Apparently recognizing that these were unimplementable, Chopra’s work group held a day of hearings that solicited advice on what does and doesn’t work with respect to standards from – imagine this! – experts with proven track records outside of the health care industry. We don’t yet know the results of this last minute counterbalance to the incumbent and legacy vendors’ influence on ONC. But even some of the most entrenched people on the HIT Standards Committee are now blogging on their ideas for the “Health Internet,” a term quietly replacing the older National Health Information Network. This is good news.
The Power Shift Away from Legacy HIT Firms
Physicians, particularly those whose practices are owned by hospitals, will continue to purchase legacy EHR systems. But there are now alternatives, supported by a grass roots movement towards modular, web-based, and much less expensive software for managing clinical work and information in medical practices.
We’ve called this emerging and disruptive innovation Clinical Groupware to differentiate it from the previous generation of EHR products. We’re happy to report that there is new trade association on the scene, the Clinical Groupware Collaborative, with a mission to educate, promote, and organize collaboration among its members. It’s existence is simply one indication that Web-based applications and software-as-a-service (SAAS) is finally arriving in health care.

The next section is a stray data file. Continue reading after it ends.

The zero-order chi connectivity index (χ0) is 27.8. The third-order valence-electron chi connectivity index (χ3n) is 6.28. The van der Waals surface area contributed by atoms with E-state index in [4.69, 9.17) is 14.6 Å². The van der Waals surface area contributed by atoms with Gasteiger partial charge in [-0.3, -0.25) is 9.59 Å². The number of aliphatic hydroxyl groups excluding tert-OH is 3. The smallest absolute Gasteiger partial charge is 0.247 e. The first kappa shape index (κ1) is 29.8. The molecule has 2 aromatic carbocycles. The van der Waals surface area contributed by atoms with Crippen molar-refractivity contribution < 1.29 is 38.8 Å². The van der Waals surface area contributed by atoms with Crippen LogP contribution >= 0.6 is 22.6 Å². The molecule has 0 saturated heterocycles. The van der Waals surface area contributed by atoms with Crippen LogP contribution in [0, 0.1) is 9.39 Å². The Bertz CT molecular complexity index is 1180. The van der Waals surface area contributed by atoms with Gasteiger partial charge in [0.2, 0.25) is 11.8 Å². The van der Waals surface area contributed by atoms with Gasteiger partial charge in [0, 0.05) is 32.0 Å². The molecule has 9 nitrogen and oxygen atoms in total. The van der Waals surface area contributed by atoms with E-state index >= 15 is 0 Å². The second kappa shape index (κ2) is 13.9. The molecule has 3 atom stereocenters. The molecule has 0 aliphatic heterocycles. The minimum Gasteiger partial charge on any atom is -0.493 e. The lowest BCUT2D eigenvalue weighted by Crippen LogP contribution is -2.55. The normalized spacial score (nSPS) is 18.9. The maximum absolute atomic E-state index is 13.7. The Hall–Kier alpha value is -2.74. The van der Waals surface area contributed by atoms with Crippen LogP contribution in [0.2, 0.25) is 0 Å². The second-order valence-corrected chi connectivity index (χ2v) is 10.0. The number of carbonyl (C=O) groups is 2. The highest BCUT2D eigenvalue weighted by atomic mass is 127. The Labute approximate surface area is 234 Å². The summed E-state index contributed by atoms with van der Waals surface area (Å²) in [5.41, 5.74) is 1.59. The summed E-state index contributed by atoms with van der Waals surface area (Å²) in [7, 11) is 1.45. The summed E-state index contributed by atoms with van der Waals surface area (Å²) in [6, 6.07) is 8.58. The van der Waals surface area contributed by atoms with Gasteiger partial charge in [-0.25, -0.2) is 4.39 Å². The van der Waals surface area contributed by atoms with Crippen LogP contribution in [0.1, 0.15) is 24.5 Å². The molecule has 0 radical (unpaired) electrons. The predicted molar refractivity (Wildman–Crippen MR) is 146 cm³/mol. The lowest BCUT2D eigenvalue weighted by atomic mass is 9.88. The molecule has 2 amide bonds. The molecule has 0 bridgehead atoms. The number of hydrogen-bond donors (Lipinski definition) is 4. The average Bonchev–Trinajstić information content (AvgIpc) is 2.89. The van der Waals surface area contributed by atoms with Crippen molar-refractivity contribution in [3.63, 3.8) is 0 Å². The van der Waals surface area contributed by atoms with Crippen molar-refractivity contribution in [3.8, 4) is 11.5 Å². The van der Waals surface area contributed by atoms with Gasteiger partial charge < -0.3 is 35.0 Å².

This new health IT paradigm is being aided by the phenomenal success of Apple’s iPhone and apps store (2 billion downloads, more than 100,000 apps) and a chorus of technologists, politicians, and public commenters who are asking why a similar platform + modular apps approach hasn’t gained more acceptance in health care among physicians and hospitals.
Interest in HIT by Big Technology Companies
The convergence of the opportunities in health care and the race toward cloud computing isn’t lost on the largest Web firms. Organizations like Microsoft, Google, Salesforce, Covisint, IBM, Intel, and Amazon not only are marshaling their forces to create new health care products, but have the resource bases and very deep IT infrastructures required to rapidly scale the kind of effort that will be required in a sector as vast and sophisticated as health care.
Their emergence in this space presents a non-traditional challenge to legacy firms, which have typically faced and easily out-gunned smaller, less resource-capable innovators. These new entrants are extremely sophisticated, established businesses with enormous capitalization and, often, more leading edge technologies.
These unexpected turns of events are profoundly important for a simple reason. The changes in health information technologies over the next few years could well be foundational, shaping how health care works globally for the next several decades. Which is why it is imperative that we not allow older paradigms that have outlived their utility to prevail, just because they were there first. 2009 has been a bright spot, in the sense that we’ve seen signs that the old guard could be dislodged. Against a backdrop of a health care reform effort that, as far as we can understand it, will not do much to improve the system, this progress in Health IT is encouraging.